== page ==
|Place||Europe: France, Picardie, Somme, Albert Bapaume Area, Flers|
|Object type||Last Post film|
Australian War Memorial
|Place made||Australia: Australian Capital Territory, Canberra, Campbell|
|Date made||12 January 2021|
First World War, 1914-1918
Item copyright: © Australian War Memorial
This item is licensed under CC BY-NC
|Copying Provisions||Copy provided for personal non-commercial use|
The Last Post Ceremony commemorating the service of 2/Lieutenant Herbert Abraham Ansell, 8th Machine Gun Company, First World War.
The Last Post Ceremony is presented in the Commemorative area of the Australian War Memorial each day. The ceremony commemorates more than 102,000 Australians who have given their lives in war and other operations and whose names are recorded on the Roll of Honour. At each ceremony the story behind one of the names on the Roll of Honour is told. Hosted by Craig Berelle, the story for this day was on 2/Lieutenant Herbert Abraham Ansell, 8th Machine Gun Company, First World War.
2/Lieutenant Herbert Abraham Ansell, 8th Machine Gun Company
KIA 23 October 1916
Today we remember and pay tribute to Second Lieutenant Herbert Abraham Ansell.
Herbert Ansell, known as “Bert”, was born on 1 October 1878 to Henry and Hannah Ansell of Hobart. His family was well known in Hobart, where his father owned property and worked for a wholesale boot and shoe manufacturer as a commercial traveller. His father was “a sincere worker for the Hobart Hebrew Congregation” for many years, and Bert Ansell was raised in the Jewish faith.
He attended Hutchins Church of England Grammar School in Hobart, where he was made dux, and secured several scholarships. He passed the senior public exams at the Tasmanian University in 11 subjects. He excelled academically and in all branches of athletics. He was also known to be a fair tennis player, although it was lamented that “he did not take the game up seriously and did not care about playing in pennant matches or open tournaments”.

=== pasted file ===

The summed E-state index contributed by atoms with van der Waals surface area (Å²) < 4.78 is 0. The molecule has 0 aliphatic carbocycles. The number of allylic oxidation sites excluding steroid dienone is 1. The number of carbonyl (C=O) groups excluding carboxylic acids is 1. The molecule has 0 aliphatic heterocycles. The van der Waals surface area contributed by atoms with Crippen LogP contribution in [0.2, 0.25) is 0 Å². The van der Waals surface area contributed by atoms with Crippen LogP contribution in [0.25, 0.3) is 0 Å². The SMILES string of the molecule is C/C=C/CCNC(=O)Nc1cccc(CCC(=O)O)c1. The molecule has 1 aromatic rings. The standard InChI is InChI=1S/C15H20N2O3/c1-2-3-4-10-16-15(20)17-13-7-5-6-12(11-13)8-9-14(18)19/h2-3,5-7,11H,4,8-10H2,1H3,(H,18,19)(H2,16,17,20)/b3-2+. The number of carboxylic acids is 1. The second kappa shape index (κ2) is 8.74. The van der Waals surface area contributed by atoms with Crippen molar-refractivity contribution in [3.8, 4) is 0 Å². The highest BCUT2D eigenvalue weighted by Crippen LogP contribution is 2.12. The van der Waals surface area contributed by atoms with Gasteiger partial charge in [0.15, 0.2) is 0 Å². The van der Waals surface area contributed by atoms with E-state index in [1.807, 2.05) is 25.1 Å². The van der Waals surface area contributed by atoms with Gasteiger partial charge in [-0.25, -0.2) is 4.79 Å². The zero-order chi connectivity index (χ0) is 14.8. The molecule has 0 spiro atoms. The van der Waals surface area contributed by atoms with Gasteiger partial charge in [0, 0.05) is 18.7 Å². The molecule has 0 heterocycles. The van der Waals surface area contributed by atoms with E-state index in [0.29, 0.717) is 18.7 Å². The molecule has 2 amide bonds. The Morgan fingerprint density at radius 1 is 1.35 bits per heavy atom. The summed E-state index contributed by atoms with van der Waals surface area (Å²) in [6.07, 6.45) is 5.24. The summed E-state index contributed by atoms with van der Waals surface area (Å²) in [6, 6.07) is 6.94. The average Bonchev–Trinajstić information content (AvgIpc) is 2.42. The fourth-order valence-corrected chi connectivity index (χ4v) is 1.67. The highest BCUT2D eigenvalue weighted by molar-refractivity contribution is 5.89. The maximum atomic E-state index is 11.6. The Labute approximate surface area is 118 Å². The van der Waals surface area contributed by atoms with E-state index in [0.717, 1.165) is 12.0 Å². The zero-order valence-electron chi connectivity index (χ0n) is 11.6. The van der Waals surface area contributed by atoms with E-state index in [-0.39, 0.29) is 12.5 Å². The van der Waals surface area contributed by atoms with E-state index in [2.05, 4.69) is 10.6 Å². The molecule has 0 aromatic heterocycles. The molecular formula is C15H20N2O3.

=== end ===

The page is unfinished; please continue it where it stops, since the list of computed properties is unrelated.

After finishing his schooling, Ansell went to work at the Treasury of the Tasmanian government for some time. He crossed to the mainland and worked in the head office of the Vacuum Oil Company in Melbourne with a reputation as being “a most hardworking and dutiful assistant”. The rest of his family moved to Melbourne in 1904; and in 1911, his father died unexpectedly.
Ansell had taken a keen interest in military matters, and served in the senior cadets for three years. He enlisted in the Australian Imperial Force in July 1915, at the age of 36, and undertook a number of training courses which led to his being granted a commission in January 1916. Second Lieutenant Ansell left Australia for active service overseas with reinforcements to the 29th Battalion in March 1916.
Ansell was first sent to Egypt and spent four months there before being transferred to England in August 1916. One month later he arrived in France, transferring to the 8th Australian Machine Gun Company on arrival.
On 23 October, Ansell was in command of a gun crew not far from the village of Flers in France. His position was struck by a dud artillery shell that was fired from behind his position and fell short. Second Lieutenant Ansell was killed instantly.
Ansell’s body was initially buried near where he fell, but after the war he was reinterred in the AIF Burial Ground cemetery at Flers, where he lies today under the words “To live in the hearts of those we love is not to die.” He was 38 years old.
His name is listed on the Roll of Honour on my right, among almost 62,000 Australians who died while serving in the First World War.
This is but one of the many stories of service and sacrifice told here at the Australian War Memorial. We now remember Second Lieutenant Herbert Abraham Ansell, who gave his life for us, for our freedoms, and in the hope of a better world.
Historian, Military History Section
Video of The Last Post Ceremony commemorating the service of 2/Lieutenant Herbert Abraham Ansell, 8th Machine Gun Company, First World War. (video)